Review: Beyond Provenance by Barcode Industries

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Beyond Provenance from Atlanta based developer Barcode Industries promises to be a semi modular, inspirational musical sound design tool that is something that is a little bit different. That is one big statement which is full of intrigue and possibility. In the world of cinematic sound design, creating a different enough instrument that stands out from the rest is nigh on impossible. Barcode Industries may have done just that with Beyond Provenance.

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Review: Beyond Provenance by Barcode Industries

Beyond Provenance is a full Kontakt 6.2.2 instrument featuring 275 professionally crafted snapshots, 32 unique sound sources and is presented via a single NKI. It utilises 16 individual voices in two layers and has a powerful arpeggiator/sequencer engine and a series of built-in effects. There are over 65 patchpoints for modular effects and a unison mode for “phat” pads. There are also 7 modulation sources. The idea behind the instrument is to create a sound design possibility while inspiring you to compose. This works as both a preset instrument for some great sound design out of the box and a much deeper instrument to create your own weird and wonderful sounds. Beyond Provenance is capable of both beauty and serenity with the ability to mangle, horrify and destroy sound sources. It’s a flexible beast indeed!

Beyond Provenance sells for $149 generally, on sale for $99 from Barcode Industries

Thoughts

The dual layers at the top are clearly visible and by clicking on the names you can select one of the 32 sound sources. In the centre are various filter controls, below are the A/B switches, envelope and amp controls. The modulation sources are found down here also. Effects are to the right and when you click a cogwheel for settings, a new panel opens up in the centre for more control. The majority of the instrument is self-explanatory yet I had to consult the website for more detail. Everything is clearly explained and after several hours with the instrument, I found myself experimenting with all of the wonderful sound possibilities.

Before any of that, out of the box Beyond Provenance has 275 snapshots.

Once loaded into the Kontakt user folder, the snapshot folder is divided into Arps & Sequences, Atmosonic, Driving Force, Elemental Fragments and Glitch Factory. There is also a “best of” folder with some great snapshots to get started. Instantly upon playing through some of the snapshots, you can hear that this instrument is something special indeed. The arps and sequences range from almost gentle analogue tones to more dynamic and powerful sequences. Perfect for adding movement or foundations to cinematic cues. What is striking about these is that the sound is very clean and under processed. No excessive reverbs or delays here, just quality sequences and arpeggios with room to be twisted to your hearts content. Upon clicking the spanner symbol next to the layer, the arpeggiator reveals itself with further controls. You can clearly see the 16 voices and assign what gets played and when. There are the usual controls such as rhythmic speed and length with slightly deeper controls included too. On a deeper level, not only can you change the velocities, but also the notes, volume and pan of the sequence. When creating your own, these are great tools to have. To the right are more advanced settings and these once again invite the idea of trial and error.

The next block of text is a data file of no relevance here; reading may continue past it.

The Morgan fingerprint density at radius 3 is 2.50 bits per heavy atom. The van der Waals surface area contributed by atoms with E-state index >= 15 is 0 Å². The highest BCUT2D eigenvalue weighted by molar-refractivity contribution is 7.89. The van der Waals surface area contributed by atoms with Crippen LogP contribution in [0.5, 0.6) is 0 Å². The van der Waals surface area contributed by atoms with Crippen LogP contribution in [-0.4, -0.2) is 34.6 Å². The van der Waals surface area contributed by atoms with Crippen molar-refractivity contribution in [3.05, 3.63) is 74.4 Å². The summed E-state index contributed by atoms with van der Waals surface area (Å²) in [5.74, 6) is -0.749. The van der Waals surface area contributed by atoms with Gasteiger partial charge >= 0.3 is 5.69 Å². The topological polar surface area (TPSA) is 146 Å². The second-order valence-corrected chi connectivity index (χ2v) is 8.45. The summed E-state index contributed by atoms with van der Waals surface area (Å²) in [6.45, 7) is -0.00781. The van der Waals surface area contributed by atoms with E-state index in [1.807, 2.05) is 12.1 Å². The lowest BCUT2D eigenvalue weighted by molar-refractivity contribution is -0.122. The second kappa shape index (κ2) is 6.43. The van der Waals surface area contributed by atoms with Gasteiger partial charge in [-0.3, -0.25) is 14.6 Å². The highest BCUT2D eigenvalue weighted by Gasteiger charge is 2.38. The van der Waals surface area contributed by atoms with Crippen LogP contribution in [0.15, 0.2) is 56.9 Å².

The “Atmosonic” category houses various pads, fx, leads and atmospheres and this bank alone for me is worth the price of admission. Across the fifty snapshots there are some stunning sounds here. Again, no over processing so they sound clean, mix ready and can provide the basis to any modern cinematic cue. The leads are crisp and some of the pads also use the arpeggiator too. I found myself lost in these dreamscapes and very inspired to start composing.